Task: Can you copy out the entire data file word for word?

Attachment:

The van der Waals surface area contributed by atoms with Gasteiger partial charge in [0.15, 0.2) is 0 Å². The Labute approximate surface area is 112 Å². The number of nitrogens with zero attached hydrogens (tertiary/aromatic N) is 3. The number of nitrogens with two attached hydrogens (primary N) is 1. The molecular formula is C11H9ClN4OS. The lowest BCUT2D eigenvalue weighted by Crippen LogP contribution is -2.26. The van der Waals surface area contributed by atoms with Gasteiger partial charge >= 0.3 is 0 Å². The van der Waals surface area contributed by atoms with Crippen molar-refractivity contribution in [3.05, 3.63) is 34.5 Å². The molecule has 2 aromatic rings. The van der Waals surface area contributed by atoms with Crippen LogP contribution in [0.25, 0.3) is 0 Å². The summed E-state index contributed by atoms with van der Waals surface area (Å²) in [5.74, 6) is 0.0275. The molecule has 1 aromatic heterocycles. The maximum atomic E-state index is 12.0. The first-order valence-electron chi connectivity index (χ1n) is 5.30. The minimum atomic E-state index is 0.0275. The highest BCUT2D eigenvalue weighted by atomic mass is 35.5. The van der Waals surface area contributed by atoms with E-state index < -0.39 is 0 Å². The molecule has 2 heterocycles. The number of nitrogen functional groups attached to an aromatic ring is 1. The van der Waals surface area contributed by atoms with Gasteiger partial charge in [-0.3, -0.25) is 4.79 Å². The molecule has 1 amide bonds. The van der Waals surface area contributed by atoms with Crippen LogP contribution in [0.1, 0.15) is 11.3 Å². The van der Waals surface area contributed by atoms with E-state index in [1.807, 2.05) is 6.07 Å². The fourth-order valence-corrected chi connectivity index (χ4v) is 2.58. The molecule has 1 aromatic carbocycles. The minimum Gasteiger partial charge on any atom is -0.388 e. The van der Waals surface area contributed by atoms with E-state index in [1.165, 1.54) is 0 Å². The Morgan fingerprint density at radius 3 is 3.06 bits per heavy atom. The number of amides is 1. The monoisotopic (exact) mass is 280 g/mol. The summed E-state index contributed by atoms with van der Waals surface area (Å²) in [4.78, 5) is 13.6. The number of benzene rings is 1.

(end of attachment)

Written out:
The van der Waals surface area contributed by atoms with Gasteiger partial charge in [0.15, 0.2) is 0 Å². The Labute approximate surface area is 112 Å². The number of nitrogens with zero attached hydrogens (tertiary/aromatic N) is 3. The number of nitrogens with two attached hydrogens (primary N) is 1. The molecular formula is C11H9ClN4OS. The lowest BCUT2D eigenvalue weighted by Crippen LogP contribution is -2.26. The van der Waals surface area contributed by atoms with Gasteiger partial charge >= 0.3 is 0 Å². The van der Waals surface area contributed by atoms with Crippen molar-refractivity contribution in [3.05, 3.63) is 34.5 Å². The molecule has 2 aromatic rings. The van der Waals surface area contributed by atoms with Crippen LogP contribution in [0.25, 0.3) is 0 Å². The summed E-state index contributed by atoms with van der Waals surface area (Å²) in [5.74, 6) is 0.0275. The molecule has 1 aromatic heterocycles. The maximum atomic E-state index is 12.0. The first-order valence-electron chi connectivity index (χ1n) is 5.30. The minimum atomic E-state index is 0.0275. The highest BCUT2D eigenvalue weighted by atomic mass is 35.5. The van der Waals surface area contributed by atoms with E-state index < -0.39 is 0 Å². The molecule has 2 heterocycles. The number of nitrogen functional groups attached to an aromatic ring is 1. The van der Waals surface area contributed by atoms with Gasteiger partial charge in [-0.3, -0.25) is 4.79 Å². The molecule has 1 amide bonds. The van der Waals surface area contributed by atoms with Crippen LogP contribution in [0.1, 0.15) is 11.3 Å². The van der Waals surface area contributed by atoms with E-state index in [1.807, 2.05) is 6.07 Å². The fourth-order valence-corrected chi connectivity index (χ4v) is 2.58. The molecule has 1 aromatic carbocycles. The minimum Gasteiger partial charge on any atom is -0.388 e. The van der Waals surface area contributed by atoms with E-state index in [1.165, 1.54) is 0 Å². The Morgan fingerprint density at radius 3 is 3.06 bits per heavy atom. The number of amides is 1. The monoisotopic (exact) mass is 280 g/mol. The summed E-state index contributed by atoms with van der Waals surface area (Å²) in [4.78, 5) is 13.6. The number of benzene rings is 1.